Connect Travel’s virtual roundtable with key operators underscore value of student market segment. As a part of the ongoing “Connect with” series, two widely known experts in the U.S. student tour market fielded questions and provided their audience—it included many DMO officials and key marketing figures for a wide range of U.S. travel suppliers—with special insights on a market that provides a core segment for many in the tour and travel industry.
Taking part in the dialogue were Bryan Cole, president of Super Holiday Tours, an operator with special expertise in helping performing arts students, mostly from school bands and choirs; and Keith Snode, chief operating officer at Kaleidoscope Adventures, with programs ranging from dance to physics. Moderating the discussion was Shari Bailey, vice president, Connect Travel, general manager, Connect Travel Events.
Connect with Student Tour Operators Virtual Roundtable—Key Takeaways
1. Communication: Consistent communication is imperative. Please make sure you are communicating the same message on all levels, especially when it comes to terms and conditions, health and safety, and opening guidelines. Toolkits that keep the most up-to-date information in one place are very helpful – remember to include pieces that are ready-to-use for specific markets.
2. Approval Process: There are many steps for a student group tour to actualize—teacher, parent, principal, administrator, local and state boards. Understanding this process is important when interacting with student tour operators. They are providing trip information multiple times, at multiple levels, over an extended period of time. Consistent, current information on your destination, attractions and hotels will help operators quickly process requests.
3. Community Investment: It is important to promote that your community, attractions, restaurants and hotels are open for business. Join with your local, regional and state partners to provide safe, clean and open messaging.
4. Creativity: Find unique ways to engage clients and consumers alike. Virtual tours, videos and site visits are exceptional ways to keep your destination or business top of mind. Tour operators will use these for staff training as well as sales presentations. Please try to keep your videos to 1-2 minutes in length as there are many components to a multi-day tour. One note: keep specific contact information to a minimum. (i.e. If used for sales presentations the operator will need to list themselves as the contact.)
5. Connect: Student Tour Operators are working through a few unknowns at the moment; school openings, field trip regulations and program funding. However, they do know that student tours will be back! They need and want information about your destinations, services and activities; including updated contacts to work with.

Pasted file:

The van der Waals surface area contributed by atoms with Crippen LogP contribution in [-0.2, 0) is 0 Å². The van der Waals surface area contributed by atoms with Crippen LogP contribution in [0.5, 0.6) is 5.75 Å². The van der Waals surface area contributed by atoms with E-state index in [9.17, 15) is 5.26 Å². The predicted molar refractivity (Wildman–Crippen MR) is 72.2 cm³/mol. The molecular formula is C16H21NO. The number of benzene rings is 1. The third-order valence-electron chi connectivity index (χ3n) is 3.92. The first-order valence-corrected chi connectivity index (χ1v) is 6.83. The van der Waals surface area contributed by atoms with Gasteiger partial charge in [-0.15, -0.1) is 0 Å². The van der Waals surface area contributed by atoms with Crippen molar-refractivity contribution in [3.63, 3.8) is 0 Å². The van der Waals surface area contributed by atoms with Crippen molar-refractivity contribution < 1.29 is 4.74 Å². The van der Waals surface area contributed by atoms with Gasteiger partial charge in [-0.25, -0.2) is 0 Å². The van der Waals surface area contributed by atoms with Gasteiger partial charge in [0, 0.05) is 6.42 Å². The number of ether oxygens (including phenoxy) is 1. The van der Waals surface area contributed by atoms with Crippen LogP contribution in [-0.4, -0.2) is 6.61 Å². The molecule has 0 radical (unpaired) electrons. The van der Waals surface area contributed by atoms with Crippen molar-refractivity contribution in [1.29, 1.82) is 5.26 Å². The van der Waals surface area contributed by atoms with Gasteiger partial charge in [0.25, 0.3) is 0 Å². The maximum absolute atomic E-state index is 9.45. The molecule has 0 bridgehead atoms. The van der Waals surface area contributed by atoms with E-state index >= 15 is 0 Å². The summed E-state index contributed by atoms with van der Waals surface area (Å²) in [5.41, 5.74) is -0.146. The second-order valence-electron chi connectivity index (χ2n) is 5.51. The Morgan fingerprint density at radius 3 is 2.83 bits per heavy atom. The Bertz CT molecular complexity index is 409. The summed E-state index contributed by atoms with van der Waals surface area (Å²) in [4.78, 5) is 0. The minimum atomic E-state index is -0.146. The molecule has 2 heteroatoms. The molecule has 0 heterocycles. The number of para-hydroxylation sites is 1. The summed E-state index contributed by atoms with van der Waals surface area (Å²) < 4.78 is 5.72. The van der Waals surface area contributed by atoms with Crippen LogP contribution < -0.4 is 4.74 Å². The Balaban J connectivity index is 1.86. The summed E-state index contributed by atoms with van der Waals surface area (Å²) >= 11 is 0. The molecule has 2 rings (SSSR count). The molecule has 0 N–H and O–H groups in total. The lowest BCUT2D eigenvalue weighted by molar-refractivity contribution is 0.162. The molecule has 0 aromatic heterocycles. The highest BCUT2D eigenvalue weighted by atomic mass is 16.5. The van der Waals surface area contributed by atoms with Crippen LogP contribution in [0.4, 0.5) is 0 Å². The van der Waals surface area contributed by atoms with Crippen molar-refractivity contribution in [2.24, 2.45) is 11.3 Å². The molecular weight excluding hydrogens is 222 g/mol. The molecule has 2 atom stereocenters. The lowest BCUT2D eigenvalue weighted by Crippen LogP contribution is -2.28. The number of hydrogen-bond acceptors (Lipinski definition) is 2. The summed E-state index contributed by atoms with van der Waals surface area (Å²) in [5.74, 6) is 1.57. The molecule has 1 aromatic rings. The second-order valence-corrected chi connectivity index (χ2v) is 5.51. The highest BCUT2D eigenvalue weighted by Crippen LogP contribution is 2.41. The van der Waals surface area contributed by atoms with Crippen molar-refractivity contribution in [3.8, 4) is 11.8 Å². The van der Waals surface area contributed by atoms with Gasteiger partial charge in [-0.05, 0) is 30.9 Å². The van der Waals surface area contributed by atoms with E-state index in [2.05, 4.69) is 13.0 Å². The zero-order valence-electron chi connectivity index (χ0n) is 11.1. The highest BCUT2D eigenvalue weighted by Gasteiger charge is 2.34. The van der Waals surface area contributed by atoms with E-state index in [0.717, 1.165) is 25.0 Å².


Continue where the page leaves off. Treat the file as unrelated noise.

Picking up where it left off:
Keith Snode (asked what was his company’s biggest challenge during the current pandemic): “Our biggest challenge has been the line of communication between the group leader and their participants—whether it‘s a line that we’re managing, or we’re managing it through them—making sure that that is consistent and making sure that the group leaders who are managing that on their own, and not allowing us to do it, are managing that communication in a way that doesn’t cause them further problems. I would say that that’s been our biggest challenge through all of this.”
Bryan Cole: “With the anticipation and the expectations that there were going back to the beginning of all this back in March, there was a lot of uncertainty, but there was a lot of positive feedback—‘Oh, we’ll re-schedule in May, we’ll re-schedule in the summertime’—it kind of fell through. Things got worse.”
Keith Snode: “The decision-making process for where a group goes is going to be much different moving forward. Groups are going to be very interested in risk. I’m not just talking about the risk from a safety and security standpoint, which is something everybody is concerned about. They’ll also be interested in destinations that are going to be a little bit more flexible in terms of … if this happens again, how are we going to cancel it? If a destination is going to have more stringent policies and hotels are going to be more stringent and things like that, then groups are not going to be as interested …”
Bryan Cole: “There is just so much that is unknown in our industry and in student group travel – How many are going to fit on a motorcoach? What’s the capacity going to be? We started seeing more of this several years ago when more student groups would travel within a six-to-eight-hour radius of where they live, and make it a shorter trip. We may see more of that. But there are still a lot of unknowns.”